Cubs

Should Cubs expect payback from Cardinals after Matt Holliday’s injury?

Should Cubs expect payback from Cardinals after Matt Holliday’s injury?

Should the Cubs expect payback from the St. Louis Cardinals after a Mike Montgomery fastball broke Matt Holliday’s right thumb? 

It’s the fuse waiting to be lit, given the history between these two teams and the escalating tensions within the rivalry, the Cardinals no longer being “the big brother,” as Cubs general manager Jed Hoyer has said, or big fans of Joe Maddon’s “Try Not To Suck” act.

That might have been Holliday’s last at-bat in a St. Louis uniform on Thursday night at Wrigley Field, depending on the treatment plan and whether or not the Cardinals pick up the All-Star outfielder’s $17 million option for 2017 or pay the $1 million buyout.

“That’s an absolute accident,” Maddon said Friday. “It just depends on your philosophy within, how you’ve been raised, what you think is the right way to do things. We’ve all had different parents, so some people react to situations one way.

“Truthfully, if that had happened to us, there’s no reason to (respond). It’s purely an accident. You know when something’s intentionally done or not. It really comes down to parenting.”

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With the best record in baseball and a double-digit lead in the division, Maddon took a more measured tone than last year’s calculated “Sopranos” rant, comparing the Cardinals to a crime family and saying he never read the franchise’s book on how to play the game.

“Was that a rant?” Maddon said. “It was a mini-rant. I don’t know. We’ll wait and see. I’d like to believe that the other side would determine, obviously, that it was an accident. But, again, it always comes down to parenting.”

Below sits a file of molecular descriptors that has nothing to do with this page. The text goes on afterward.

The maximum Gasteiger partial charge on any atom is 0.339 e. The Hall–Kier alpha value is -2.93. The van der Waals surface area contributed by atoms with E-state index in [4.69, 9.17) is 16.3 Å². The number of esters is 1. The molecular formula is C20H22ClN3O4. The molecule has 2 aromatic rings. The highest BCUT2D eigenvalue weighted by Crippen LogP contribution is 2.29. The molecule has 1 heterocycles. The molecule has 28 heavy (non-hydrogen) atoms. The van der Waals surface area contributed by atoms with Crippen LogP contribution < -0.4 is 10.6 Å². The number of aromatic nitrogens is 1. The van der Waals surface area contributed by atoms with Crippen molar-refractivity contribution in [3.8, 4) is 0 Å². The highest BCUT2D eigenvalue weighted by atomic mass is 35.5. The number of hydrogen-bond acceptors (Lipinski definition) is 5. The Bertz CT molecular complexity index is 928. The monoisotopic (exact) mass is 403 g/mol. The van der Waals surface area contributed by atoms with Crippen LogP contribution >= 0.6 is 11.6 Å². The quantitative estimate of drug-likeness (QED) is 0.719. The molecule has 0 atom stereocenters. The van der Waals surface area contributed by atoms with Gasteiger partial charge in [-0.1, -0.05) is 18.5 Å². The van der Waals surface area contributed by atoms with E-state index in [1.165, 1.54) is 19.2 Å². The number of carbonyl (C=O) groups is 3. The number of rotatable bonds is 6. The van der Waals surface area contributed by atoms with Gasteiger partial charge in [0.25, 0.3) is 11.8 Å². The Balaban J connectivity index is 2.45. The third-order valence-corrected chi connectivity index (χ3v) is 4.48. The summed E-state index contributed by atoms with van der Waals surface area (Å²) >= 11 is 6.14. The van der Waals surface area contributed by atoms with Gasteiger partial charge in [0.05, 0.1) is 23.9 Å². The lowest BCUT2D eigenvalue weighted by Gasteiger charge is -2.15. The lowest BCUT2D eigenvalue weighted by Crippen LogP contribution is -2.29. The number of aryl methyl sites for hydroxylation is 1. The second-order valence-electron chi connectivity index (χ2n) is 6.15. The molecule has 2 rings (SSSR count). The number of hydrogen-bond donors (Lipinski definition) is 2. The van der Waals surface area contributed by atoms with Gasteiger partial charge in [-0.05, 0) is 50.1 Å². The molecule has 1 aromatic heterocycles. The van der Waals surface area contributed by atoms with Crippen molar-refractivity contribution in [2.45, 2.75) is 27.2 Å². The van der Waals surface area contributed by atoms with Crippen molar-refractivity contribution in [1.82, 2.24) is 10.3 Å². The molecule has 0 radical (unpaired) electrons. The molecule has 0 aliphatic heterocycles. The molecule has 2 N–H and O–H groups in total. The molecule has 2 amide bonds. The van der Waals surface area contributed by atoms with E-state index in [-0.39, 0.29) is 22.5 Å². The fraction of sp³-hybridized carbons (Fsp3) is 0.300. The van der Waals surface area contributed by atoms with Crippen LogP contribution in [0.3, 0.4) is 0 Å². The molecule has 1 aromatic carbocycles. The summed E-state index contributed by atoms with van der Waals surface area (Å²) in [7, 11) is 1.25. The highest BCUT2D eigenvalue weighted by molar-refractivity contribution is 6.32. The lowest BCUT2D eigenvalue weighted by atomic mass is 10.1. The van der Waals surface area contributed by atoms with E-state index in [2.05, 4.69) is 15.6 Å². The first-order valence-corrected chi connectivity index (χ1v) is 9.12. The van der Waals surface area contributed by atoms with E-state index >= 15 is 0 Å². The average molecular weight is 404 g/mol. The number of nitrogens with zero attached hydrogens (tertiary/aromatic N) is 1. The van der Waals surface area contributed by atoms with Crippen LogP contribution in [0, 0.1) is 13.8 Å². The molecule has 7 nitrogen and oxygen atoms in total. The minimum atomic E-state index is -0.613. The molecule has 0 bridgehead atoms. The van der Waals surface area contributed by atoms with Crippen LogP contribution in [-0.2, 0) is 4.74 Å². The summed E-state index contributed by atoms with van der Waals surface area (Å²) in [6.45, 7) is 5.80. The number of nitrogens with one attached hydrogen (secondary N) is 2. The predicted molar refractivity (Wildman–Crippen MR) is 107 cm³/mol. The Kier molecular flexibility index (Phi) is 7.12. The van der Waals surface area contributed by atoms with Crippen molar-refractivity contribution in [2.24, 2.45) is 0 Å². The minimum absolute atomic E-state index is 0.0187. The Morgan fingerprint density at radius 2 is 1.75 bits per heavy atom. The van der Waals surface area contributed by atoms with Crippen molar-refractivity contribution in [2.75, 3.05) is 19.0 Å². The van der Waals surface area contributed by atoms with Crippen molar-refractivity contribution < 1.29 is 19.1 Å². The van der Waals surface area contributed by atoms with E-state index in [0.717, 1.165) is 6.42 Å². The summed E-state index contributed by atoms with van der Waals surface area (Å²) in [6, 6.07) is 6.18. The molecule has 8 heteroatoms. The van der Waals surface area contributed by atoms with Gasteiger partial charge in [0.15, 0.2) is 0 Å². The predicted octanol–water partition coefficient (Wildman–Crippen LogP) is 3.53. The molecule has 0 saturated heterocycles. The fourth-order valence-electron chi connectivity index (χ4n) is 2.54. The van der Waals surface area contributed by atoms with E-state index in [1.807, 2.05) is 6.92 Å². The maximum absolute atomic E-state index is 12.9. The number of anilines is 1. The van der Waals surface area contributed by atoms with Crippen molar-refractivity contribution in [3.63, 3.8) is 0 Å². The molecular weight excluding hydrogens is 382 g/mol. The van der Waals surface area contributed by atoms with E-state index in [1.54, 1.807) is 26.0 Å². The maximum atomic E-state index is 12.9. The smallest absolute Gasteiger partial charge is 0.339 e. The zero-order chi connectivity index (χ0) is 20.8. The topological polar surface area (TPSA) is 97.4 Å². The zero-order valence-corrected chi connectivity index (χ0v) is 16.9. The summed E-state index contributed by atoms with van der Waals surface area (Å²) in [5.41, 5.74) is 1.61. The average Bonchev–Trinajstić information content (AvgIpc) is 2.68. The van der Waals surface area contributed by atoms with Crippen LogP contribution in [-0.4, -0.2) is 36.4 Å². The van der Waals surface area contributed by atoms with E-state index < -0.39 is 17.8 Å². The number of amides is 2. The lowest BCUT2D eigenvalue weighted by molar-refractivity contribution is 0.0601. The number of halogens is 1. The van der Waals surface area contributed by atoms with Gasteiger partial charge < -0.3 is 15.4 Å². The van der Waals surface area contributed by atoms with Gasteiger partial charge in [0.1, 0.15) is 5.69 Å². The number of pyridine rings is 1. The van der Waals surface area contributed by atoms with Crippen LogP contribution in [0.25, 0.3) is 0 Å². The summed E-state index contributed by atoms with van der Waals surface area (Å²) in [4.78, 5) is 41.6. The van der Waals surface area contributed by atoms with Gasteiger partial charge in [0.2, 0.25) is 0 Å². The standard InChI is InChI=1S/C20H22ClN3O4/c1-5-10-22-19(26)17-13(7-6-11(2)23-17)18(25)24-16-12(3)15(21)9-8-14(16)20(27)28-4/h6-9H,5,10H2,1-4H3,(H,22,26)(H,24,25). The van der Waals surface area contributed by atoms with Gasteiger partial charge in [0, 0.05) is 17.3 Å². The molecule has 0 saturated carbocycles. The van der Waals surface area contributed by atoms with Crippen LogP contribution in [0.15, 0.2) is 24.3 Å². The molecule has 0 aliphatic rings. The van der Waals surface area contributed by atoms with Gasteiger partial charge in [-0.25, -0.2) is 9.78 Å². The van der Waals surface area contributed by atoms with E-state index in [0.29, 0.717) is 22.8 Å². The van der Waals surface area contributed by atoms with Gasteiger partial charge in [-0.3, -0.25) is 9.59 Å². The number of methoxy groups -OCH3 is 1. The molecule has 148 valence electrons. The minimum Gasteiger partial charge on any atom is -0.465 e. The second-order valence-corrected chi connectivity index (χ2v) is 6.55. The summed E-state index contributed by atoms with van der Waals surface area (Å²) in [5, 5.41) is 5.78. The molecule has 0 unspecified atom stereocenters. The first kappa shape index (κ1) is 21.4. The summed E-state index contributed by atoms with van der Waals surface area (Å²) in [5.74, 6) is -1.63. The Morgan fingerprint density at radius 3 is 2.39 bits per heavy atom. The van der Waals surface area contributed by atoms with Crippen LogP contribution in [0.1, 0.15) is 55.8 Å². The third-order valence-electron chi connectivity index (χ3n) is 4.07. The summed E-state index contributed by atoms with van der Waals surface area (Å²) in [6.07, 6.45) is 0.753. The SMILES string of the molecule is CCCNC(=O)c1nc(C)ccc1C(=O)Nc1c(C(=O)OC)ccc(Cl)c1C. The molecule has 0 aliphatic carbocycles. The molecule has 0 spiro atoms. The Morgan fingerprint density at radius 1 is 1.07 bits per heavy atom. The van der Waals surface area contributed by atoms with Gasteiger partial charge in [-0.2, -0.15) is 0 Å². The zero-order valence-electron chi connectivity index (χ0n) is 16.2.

Montgomery hadn’t pitched in a game since July 31, or really established himself at all since getting traded from the Seattle Mariners three weeks ago. The lefty swingman drilled Holliday, the third batter he faced, with two outs in the 10th inning of a tie game.

“It was just a pitch that got away,” Montgomery said after earning the win in a 4-3 walk-off victory that took 11 innings. “I never want to hurt anybody. I feel bad. It’s a part of baseball and it’s unfortunate. I was just trying to go in right there and it kind of went away from me a little bit.

“I would never want to see (that happen) to anybody. Your intent is never to do that. I definitely feel for him. It wasn’t on purpose. It was just one of those pitches in a big part of the game.”

Ex-Cub Andrew Cashner recently called retaliation part of “The Cardinal Way” after St. Louis hit Miami Marlins slugger Giancarlo Stanton, echoing Maddon’s vigilante message from last September.

“It happens,” Maddon said. “It’s just like ‘Stropy’ (Pedro Strop) sliding to pick up a ball and hurts his knee. It’s an accident. Montgomery is definitely not trying to hit (Holliday). At the end of the day, man, it does come down to parenting and what you’re taught and what you believe is the right way to do things.”

Javier Báez joins Cubs All-Decade Team at second base, where El Mago was born

Javier Báez joins Cubs All-Decade Team at second base, where El Mago was born

With the 2010s coming to a close, NBC Sports Chicago is unveiling its Cubs All-Decade Team, highlighting the players who made the biggest impacts on the organization from 2010-19.

There may not be a player in baseball more exciting to watch than Javier Báez.

Whether at the plate, in the field or on the bases, Báez is a human highlight real. He’s one of the most powerful hitters in baseball; he has a cannon for an arm, exemplary defensive range and is a tagging maestro. He’s a dynamic baserunner who uses his elite baseball instincts to go station-to-station while magically avoiding tags along the way.